Go look at your hives and see what is happening.  Below are 2 honey frames, What's the difference?   The one on the left is bringing in honey and the one on the right is most likely not and is eating it stores.  How can I tell?  The left has liquid nectar which is what the bees have just bought in the hive and the one on the right has no liquid nectar and only capped honey.  Bees eat the liquid nectar first and only eat capped honey as a last resort.

My goal for July and August may be different than a lot of beekeepers.  Mine is to draw comb and expand by spliting hives in the next 2 months.  I would like to double my colonies by fall.  Selling bees is great but at this time I have less than half the colonies I started the year with and need to make increases.

Apiary Report

June 2018 Report



Bee Report June 1, 2018  

Package BEES:  Simpsons package bees were delivered on April 21st and I got my one package installed that day.  I put a marshmallow in the cage, so I assume she was out by the 22nd.  I only saw a few eggs on April 27th, but they had a lot of comb drawn.  I like to start packages in 5 frame nucs and this one built comb very fast and by the middle of May I gave them their second box of 5 frames.  I only fed on the day of installation and about a week later, but with the good weather they didn’t seem very hungry for sugar syrup.  This past weekend was 5 weeks after they were installed, and I had to put them in a 10-frame box and add an empty 10 frame box on top.  Fast forward 4 days and they were drawing comb on 7 of the 10 new frames I added on top.  I would say this is one of the fastest build up I have seen from a 3-pound package.  There were no eggs in the second super yet so I might get a change to harvest some honey from that second brood chamber if they keep going.

Our April Speaker was Dave Noble who is Head Apiarist from the Stratford Ecological Center in Delaware, OH and during his talk he mentioned that one could look at their winter dead outs and count mites.  I had never given this any consideration in the past and all my dead outs were long gone and cleared out.  But then opportunity arose from my aunt Mary who recently moved to Georgia and had kept bees for a long time.  She moved in the middle of winter and told me I could have her hive.  Time went by and last weekend I finally got a chance to go take a look.  What I found was one old hive and one a little nicer.  The one a little nicer was an 8 frame deep with 2 mediums that upon opening had 2 full medium supers of honey.  It was heavily crystalized, so I assume it had been there a long time.  There was an empty brood chamber and on the bottom board were all the dead bees; but they must have died late in the winter because they were perfectly preserved without mold or being all matted together.  Just nice fresh dead bees all fluffy and in a considerable large pile (see photo).  JACKPOT.  Now I get to test Dave’s comments about counting mites.  At least the trip to Aunt Mary’s was good for 2 supers of old honey and some dead bees.  Never thought I could be so excited about dead bees.  So I carefully transported home the bottom board as it was along with the 2 supers of honey.  The honey went into my stack heater/hot box (see photo below) to de-crystallize and the bees went to the dissection table.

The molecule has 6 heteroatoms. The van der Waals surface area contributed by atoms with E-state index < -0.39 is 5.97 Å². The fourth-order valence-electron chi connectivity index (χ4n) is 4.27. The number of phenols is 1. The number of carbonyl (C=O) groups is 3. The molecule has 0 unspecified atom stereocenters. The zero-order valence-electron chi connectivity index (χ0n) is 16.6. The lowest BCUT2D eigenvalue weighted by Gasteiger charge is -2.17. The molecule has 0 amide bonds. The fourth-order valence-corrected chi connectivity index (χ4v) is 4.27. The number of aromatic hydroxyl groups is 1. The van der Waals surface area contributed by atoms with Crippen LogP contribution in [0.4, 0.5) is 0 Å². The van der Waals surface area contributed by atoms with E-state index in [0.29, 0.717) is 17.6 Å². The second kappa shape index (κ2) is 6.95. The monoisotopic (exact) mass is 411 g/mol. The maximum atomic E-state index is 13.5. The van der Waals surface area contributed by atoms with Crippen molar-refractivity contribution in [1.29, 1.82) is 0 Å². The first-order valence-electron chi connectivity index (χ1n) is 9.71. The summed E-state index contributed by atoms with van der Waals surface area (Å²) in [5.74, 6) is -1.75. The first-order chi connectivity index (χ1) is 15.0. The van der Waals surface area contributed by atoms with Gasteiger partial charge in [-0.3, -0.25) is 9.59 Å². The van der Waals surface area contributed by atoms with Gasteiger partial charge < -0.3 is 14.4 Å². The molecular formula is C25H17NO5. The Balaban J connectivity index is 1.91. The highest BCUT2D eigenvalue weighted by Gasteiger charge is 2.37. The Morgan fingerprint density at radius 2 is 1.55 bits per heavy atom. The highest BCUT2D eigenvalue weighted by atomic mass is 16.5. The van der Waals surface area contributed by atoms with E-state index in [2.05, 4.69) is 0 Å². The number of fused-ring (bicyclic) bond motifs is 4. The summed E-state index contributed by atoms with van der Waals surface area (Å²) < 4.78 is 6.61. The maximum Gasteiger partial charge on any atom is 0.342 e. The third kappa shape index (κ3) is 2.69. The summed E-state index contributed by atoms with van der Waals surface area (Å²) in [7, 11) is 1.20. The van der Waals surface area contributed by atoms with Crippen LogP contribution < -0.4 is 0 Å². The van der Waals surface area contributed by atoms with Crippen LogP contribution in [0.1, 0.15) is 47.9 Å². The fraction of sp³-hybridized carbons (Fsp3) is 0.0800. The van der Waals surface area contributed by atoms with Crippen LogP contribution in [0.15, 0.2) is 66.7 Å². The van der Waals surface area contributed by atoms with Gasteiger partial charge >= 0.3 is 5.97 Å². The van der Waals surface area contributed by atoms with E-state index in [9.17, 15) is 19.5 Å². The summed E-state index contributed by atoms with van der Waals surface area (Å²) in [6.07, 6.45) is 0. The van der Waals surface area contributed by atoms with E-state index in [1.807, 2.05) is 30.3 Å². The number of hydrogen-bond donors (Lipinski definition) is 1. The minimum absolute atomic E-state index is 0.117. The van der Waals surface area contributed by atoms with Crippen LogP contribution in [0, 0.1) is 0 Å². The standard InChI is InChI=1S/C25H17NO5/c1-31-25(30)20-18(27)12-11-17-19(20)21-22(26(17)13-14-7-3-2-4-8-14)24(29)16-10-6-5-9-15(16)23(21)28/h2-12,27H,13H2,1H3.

The dissecting table turns out to be my dining room table and a file folder.  I took my hive tool and gently scooped up a load of bees and put them on the folder.  I counted all the bees and randomly removed 10 from the group to as Dave put it, “rub on their bellies/abdomens” to dislodge mites.  It didn’t take me long to see why this colony died.  Just by moving and separating the bees I found 12 mites initially from 86 bees. 12 mites in 86 bees is a 14% infestation.  We get worried when we see a 3% infestation.  But that’s not all!  From the 10 separated out I found 2 after working their abdomens.  If I just look at the 10 bees with 2 mites that is a 20% infestation.  Now take the 12 mites initially found add the 2 found in the 10 and you get 14 mites.  Then extrapolate out 20% in the bees not dissected (76 X 20% = 15 mites).  Now add 15 + 14 and you come up with 29 mites in 86 bees which is a whopping 34% infestation.  Thanks for the tip Dave, this will help us evaluate our dead out in a more purposeful way in the future.

May 2018 Report

There are 3 mites on this doomed bee which is also showing symptoms of deformed wing virus.


Bee Report May 9, 2018  

Swarms:  I have heard reports of swarm cells in hives and swarming.  My top bar hive has swarm cells right now.  I will be clearing the 2017 swarm list on www.knoxbees.com so if you want back on the list for 2018, hit reply to this email and give me your information.

New Bee packages.  Here are the answers to the most common questions that I have been getting.

-Feeders go directly on top of the box not on top of the inner covers.